be considered in the plans of the enemy.
Distillation equipment cannot produce water quickly enough to be used for fire protection. Do not permit your treated water to be used for this purpose except in extreme emergencies. Raw water should be used whenever possible.
The use of reverse osmosis water purification equipment by the military has produced potable water from the sources available in a combat field environment. The reverse osmosis water purification unit (ROWPU) is capable of treating freshwater, brackish water, and seawater. Additionally, the unit is capable of treating water contaminated with chemical, biological, and radiological warfare agents. When using the unit to treat water contaminated by CBR agents, you must use the equipment in conjunction with auxiliary ion exchange and carbon adsorption units.
The ROWPU used by the NCF is capable of producing 600 gph of product water from freshwater sources and 400 gph of product water from seawater at 70F. The rate of water production in the ROWPU depends upon the operating pressure, normally 350 to 550 psig for freshwater and 750 to 950 psig for seawater. Temperature affects the rate of flow. Cold water decreases the flow, while warm water increases the flow.
NOTE: Maximum operating water temperature of the ROWPU feedwater is 120F. Water temperatures above this figure may damage the membranes within the reverse osmosis modules.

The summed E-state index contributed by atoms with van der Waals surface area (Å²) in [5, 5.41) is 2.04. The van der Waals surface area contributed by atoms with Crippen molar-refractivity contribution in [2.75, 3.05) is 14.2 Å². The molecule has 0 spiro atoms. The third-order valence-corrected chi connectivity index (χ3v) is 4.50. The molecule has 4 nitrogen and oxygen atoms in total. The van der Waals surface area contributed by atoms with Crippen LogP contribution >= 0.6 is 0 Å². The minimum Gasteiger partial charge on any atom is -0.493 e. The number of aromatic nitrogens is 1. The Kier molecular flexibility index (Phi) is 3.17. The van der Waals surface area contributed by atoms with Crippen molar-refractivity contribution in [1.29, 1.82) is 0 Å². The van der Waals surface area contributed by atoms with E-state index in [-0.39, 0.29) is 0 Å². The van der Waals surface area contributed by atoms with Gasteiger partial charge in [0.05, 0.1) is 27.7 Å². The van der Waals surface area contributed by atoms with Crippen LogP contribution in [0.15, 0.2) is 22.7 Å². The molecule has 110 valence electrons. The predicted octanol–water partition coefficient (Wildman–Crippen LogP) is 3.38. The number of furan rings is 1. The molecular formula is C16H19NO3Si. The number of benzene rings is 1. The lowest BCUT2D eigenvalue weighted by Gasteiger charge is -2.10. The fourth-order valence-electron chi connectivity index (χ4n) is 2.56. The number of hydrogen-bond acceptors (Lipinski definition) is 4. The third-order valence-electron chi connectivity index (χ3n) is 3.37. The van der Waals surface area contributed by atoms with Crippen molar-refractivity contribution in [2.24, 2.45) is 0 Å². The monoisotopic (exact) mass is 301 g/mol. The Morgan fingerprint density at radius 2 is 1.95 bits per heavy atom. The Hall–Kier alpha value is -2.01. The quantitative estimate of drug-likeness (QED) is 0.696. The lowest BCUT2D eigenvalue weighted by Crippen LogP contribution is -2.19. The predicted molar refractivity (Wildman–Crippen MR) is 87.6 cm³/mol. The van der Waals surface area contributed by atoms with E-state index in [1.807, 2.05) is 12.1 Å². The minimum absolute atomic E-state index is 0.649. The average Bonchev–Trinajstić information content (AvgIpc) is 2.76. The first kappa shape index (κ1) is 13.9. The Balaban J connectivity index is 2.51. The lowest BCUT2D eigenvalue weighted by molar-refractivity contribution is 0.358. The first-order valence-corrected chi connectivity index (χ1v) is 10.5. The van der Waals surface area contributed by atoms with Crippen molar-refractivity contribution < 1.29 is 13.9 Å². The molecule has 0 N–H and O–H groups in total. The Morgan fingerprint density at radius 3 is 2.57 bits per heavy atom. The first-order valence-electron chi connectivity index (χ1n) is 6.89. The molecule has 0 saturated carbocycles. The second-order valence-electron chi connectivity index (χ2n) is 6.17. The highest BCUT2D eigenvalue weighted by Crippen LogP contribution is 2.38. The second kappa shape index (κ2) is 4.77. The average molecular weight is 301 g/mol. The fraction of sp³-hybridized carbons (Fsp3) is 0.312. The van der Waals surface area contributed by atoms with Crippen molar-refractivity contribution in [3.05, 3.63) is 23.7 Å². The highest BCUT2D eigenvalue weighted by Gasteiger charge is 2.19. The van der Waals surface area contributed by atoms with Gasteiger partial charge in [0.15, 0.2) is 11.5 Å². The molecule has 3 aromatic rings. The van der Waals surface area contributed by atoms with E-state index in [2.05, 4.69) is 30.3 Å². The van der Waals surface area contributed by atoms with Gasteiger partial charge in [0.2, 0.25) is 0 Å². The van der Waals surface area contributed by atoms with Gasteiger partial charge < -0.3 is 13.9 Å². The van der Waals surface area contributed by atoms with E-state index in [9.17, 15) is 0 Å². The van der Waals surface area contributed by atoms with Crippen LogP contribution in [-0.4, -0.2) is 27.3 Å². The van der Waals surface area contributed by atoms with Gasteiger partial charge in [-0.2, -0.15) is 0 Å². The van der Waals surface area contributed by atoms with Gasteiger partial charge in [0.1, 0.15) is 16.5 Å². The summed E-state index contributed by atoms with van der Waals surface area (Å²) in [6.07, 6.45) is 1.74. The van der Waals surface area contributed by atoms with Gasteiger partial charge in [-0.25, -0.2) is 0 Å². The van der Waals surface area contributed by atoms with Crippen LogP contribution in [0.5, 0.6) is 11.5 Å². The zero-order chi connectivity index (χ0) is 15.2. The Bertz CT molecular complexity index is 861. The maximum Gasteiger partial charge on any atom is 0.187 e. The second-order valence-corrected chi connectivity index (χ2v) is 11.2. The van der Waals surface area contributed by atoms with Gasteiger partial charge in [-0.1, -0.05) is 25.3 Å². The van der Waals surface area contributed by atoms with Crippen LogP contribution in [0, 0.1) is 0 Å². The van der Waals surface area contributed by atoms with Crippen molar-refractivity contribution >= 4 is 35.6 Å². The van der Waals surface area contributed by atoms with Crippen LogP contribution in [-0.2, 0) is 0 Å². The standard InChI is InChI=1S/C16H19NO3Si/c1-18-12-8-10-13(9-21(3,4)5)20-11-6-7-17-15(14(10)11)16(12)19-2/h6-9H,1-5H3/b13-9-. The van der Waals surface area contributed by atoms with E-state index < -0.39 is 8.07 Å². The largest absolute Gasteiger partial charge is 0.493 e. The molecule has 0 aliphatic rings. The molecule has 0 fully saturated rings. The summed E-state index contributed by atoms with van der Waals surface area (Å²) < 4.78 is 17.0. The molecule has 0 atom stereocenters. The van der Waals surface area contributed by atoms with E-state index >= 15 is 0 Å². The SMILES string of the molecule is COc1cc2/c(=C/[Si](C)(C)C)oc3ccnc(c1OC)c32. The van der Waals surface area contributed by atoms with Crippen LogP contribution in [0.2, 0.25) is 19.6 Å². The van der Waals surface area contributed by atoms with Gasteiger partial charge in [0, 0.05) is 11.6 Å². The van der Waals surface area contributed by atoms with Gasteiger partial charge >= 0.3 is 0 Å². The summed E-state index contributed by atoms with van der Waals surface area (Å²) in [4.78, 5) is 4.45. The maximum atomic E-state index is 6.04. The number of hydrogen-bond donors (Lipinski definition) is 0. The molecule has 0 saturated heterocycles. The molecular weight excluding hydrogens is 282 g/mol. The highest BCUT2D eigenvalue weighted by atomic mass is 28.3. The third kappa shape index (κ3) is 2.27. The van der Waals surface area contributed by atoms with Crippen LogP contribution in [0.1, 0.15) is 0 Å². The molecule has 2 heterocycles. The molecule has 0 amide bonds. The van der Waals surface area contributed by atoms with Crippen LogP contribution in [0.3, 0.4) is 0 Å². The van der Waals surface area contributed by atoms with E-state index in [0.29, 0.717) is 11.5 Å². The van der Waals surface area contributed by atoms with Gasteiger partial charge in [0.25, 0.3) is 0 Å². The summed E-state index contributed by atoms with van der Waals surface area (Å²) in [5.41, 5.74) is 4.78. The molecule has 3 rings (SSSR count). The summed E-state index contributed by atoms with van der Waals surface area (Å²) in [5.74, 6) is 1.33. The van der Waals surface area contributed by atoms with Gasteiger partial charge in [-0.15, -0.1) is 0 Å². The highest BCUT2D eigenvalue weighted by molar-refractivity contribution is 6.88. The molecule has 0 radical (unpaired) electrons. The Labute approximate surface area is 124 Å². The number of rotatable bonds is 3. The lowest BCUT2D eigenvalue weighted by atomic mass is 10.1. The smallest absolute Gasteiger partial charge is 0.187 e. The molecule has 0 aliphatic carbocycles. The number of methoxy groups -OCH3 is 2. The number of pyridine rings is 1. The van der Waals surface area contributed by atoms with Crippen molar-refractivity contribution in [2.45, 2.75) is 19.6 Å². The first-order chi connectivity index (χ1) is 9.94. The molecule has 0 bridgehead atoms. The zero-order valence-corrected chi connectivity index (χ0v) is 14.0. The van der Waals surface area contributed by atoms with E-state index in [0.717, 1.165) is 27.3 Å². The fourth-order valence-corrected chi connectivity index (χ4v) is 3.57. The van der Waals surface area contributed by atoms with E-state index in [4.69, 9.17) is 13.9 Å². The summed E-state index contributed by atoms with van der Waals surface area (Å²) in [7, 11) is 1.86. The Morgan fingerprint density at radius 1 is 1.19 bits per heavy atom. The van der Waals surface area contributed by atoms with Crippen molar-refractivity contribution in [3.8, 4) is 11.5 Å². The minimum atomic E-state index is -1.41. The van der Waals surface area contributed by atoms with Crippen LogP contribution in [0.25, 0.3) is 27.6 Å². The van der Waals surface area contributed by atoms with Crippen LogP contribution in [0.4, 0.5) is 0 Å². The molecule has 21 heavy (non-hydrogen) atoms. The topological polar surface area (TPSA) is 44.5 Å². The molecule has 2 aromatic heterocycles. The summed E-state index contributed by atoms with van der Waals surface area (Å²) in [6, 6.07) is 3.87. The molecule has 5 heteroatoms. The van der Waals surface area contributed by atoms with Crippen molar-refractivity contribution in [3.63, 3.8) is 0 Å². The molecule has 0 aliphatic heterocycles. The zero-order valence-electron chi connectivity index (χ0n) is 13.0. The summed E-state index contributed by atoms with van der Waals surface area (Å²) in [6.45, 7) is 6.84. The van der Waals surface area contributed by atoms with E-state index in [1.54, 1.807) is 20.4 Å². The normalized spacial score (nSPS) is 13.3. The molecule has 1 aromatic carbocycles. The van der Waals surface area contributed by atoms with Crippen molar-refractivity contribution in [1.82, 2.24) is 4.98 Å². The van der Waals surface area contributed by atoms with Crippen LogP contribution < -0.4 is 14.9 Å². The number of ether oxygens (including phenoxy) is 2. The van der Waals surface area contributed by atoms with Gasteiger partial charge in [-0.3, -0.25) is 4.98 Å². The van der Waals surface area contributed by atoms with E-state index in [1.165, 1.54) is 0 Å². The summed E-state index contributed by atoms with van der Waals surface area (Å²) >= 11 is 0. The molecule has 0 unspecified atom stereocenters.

Reverse osmosis (RO) is a purification process in which filtered water is pumped against a semipermeable membrane under great pressure. The membrane allows product water to pass through while rejecting impurities, both dissolved and suspended. You must use an extremely high pressure for a usefull volume of water to pass through a unit membrane. The reverse osmosis process is shown in figure 9-13(A). Reverse osmosis may appear to be nothing more than a filtering process, but there are distinct differences. In filtration, the entire liquid stream flows through the porous filter medium and no chemical changes take place between the feed and the filtrate. In RO, the feed flows parallel to the semipermeable membrane with a fraction of it passing through a given membrane area; dissolved ionic and organic substances are rejected by the membrane and, in this case, drained off as a brine.
Figure 9-13(A). - Reverse osmosis process.Continue Reading